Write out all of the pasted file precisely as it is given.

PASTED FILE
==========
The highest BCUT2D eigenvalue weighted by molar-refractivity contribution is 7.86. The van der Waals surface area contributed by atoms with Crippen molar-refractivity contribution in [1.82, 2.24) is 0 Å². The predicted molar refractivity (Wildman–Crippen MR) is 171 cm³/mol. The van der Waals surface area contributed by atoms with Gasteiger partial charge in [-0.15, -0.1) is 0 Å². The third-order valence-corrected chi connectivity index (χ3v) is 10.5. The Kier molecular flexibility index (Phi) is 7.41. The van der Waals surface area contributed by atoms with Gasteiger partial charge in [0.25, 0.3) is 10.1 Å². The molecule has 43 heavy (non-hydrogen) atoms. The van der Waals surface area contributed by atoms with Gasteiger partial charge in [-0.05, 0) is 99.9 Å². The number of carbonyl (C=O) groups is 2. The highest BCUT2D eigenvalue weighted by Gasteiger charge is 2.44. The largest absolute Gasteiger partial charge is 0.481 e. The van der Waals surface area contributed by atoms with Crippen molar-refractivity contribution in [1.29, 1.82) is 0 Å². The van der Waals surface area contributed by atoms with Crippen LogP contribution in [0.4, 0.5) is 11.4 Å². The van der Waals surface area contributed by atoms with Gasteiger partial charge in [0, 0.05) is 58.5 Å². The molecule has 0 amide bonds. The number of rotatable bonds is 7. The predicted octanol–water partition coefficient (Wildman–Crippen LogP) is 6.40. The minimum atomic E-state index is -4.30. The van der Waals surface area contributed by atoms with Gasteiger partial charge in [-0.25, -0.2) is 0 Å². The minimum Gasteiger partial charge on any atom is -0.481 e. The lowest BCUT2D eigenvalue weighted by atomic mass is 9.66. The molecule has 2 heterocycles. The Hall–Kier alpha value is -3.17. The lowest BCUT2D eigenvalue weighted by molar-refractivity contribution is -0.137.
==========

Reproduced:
The highest BCUT2D eigenvalue weighted by molar-refractivity contribution is 7.86. The van der Waals surface area contributed by atoms with Crippen molar-refractivity contribution in [1.82, 2.24) is 0 Å². The predicted molar refractivity (Wildman–Crippen MR) is 171 cm³/mol. The van der Waals surface area contributed by atoms with Gasteiger partial charge in [-0.15, -0.1) is 0 Å². The third-order valence-corrected chi connectivity index (χ3v) is 10.5. The Kier molecular flexibility index (Phi) is 7.41. The van der Waals surface area contributed by atoms with Gasteiger partial charge in [0.25, 0.3) is 10.1 Å². The molecule has 43 heavy (non-hydrogen) atoms. The van der Waals surface area contributed by atoms with Gasteiger partial charge in [-0.05, 0) is 99.9 Å². The number of carbonyl (C=O) groups is 2. The highest BCUT2D eigenvalue weighted by Gasteiger charge is 2.44. The largest absolute Gasteiger partial charge is 0.481 e. The van der Waals surface area contributed by atoms with Crippen molar-refractivity contribution in [1.29, 1.82) is 0 Å². The van der Waals surface area contributed by atoms with Crippen LogP contribution in [0.4, 0.5) is 11.4 Å². The van der Waals surface area contributed by atoms with Gasteiger partial charge in [0, 0.05) is 58.5 Å². The molecule has 0 amide bonds. The number of rotatable bonds is 7. The predicted octanol–water partition coefficient (Wildman–Crippen LogP) is 6.40. The minimum atomic E-state index is -4.30. The van der Waals surface area contributed by atoms with Gasteiger partial charge in [-0.25, -0.2) is 0 Å². The minimum Gasteiger partial charge on any atom is -0.481 e. The lowest BCUT2D eigenvalue weighted by atomic mass is 9.66. The molecule has 2 heterocycles. The Hall–Kier alpha value is -3.17. The lowest BCUT2D eigenvalue weighted by molar-refractivity contribution is -0.137.